He made 75 miles worth of putts on Pebble’s cobblestone greens in 2000 – we didn’t hear a peep from Eldrick Almighty that week. Other than the 2007 WGC-Accenture Match Play Championship, when Woods accused a spike mark of costing him his third-round tilt against Nick O’Hern, I can’t recall Tiger finding fault in something other than himself. Bumpy greens, ruddy fairways and inconsistent sand all have been known to help great players more than hurt them.
Greatness capitalizes, mediocrity capsizes. Woods hasn’t been great this year and he certainly hasn’t been all that good this week. “I’m right there,” he must have said a half-dozen times after a second-round 72, but where “there” is, I’m not really sure. He did manage three birdies Friday, three more than we saw Thursday, but his speed on the greens is off, and when Tiger is putting poorly, it’s not because he’s misreading them or striking them crooked.
Maybe that’s why we heard him complain about the bumps and bruises after a 34-putt Thursday. Why Woods said nobody in the late/early half of the draw made anything, when in fact the three lowest first-round scores came from the afternoon side. We call it frustration, and when it comes from the greatest player of this generation, maybe any generation, we have little choice but to search for a reason.
Tiger isn’t the same player because he isn’t the same person. Five starts into the Biggest Comeback Ever, he has yet to strike the ball well and hole timely putts on the same day, much less in the same week. His best score in 15 rounds this year remains the first round he played – an opening 68 at the Masters. As if to prove that statistics are nothing more than a numerical mirage, Woods entered this week leading the PGA Tour in putts per green in regulation (1.708) and birdie-conversion percentage (36.6).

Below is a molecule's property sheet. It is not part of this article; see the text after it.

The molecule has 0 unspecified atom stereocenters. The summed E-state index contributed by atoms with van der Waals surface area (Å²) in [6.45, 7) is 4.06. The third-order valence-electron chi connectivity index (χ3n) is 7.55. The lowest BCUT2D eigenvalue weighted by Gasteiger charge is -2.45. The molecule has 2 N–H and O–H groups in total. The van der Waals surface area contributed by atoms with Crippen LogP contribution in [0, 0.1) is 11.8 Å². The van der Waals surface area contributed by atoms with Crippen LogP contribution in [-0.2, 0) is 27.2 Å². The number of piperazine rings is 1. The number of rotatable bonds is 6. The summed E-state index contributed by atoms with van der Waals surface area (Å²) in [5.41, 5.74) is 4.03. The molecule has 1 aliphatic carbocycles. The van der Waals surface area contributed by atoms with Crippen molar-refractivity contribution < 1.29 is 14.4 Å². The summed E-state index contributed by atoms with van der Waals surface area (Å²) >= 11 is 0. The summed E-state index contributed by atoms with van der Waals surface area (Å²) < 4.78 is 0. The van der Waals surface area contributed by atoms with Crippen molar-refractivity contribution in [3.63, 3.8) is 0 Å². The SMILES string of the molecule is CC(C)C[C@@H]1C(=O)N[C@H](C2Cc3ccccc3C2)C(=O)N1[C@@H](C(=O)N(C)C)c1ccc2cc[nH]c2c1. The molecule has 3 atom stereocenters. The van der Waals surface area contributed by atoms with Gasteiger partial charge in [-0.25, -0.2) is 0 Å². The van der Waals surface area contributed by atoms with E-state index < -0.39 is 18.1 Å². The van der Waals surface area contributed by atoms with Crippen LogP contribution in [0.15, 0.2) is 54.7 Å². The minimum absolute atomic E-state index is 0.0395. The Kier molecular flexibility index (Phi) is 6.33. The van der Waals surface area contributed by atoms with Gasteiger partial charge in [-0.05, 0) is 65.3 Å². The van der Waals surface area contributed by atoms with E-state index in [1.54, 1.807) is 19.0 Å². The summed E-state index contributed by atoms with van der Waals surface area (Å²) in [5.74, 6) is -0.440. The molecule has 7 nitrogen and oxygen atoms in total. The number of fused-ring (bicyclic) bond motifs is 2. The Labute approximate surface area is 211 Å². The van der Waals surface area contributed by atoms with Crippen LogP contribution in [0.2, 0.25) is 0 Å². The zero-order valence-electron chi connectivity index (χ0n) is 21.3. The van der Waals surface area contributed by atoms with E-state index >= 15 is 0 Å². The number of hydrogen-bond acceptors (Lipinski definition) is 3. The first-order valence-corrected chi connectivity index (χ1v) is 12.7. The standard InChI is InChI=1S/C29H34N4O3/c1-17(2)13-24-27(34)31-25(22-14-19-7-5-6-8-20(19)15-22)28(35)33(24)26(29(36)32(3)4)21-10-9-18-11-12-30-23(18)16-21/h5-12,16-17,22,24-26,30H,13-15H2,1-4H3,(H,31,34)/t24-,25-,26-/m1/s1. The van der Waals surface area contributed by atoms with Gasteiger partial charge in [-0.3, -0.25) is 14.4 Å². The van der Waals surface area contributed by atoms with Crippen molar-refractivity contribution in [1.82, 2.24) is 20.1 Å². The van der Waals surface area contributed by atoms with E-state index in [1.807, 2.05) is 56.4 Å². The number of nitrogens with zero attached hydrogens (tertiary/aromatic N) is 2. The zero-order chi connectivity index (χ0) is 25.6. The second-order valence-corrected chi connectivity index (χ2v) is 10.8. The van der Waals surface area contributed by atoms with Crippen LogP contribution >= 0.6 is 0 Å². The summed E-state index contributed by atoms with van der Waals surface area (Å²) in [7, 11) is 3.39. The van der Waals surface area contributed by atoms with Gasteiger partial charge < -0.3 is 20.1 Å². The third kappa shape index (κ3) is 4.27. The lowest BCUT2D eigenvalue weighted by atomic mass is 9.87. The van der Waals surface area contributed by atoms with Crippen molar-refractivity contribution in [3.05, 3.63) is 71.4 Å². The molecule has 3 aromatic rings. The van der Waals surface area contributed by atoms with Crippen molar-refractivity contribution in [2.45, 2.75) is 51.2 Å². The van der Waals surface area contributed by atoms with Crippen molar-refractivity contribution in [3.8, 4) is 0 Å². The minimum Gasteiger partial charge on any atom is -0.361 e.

He’s also 47th in scoring. This week, Tiger’s golf swing is 10 times better than it was at Memorial, a blend of speed and balance we haven’t seen very often. Then, out of nowhere, he clanks a tee shot off a tree left of the par-4 third and does well to make a 5, but it’s still his third bogey in a five-hole stretch. A birdie at the diminutive seventh got him in at 4 over, but if seven strokes back with 36 holes to play is “right there,” Tiger is in dire need of a compass, six birdies and a reality check.
Woods showed up for the 110th U.S. Open armed with his best swing of the year, heading to a venue he torched to historic proportions a decade ago, given another opportunity to putt on surfaces he has deciphered the way a fortune teller reads palms. To see him drift away isn’t so much odd as it is newsworthy: the window of major-championship opportunity is wide open. Phil Mickelson, who putted even worse than Tiger on Thursday, spent Friday afternoon reinventing hope for the umpteenth time in his career. Suddenly, this is his championship to win.
There is gettin’ to be gotten, and Philly Mick, dare I say, gets it. The Dude in the Red Shirt? Jury’s still deliberating.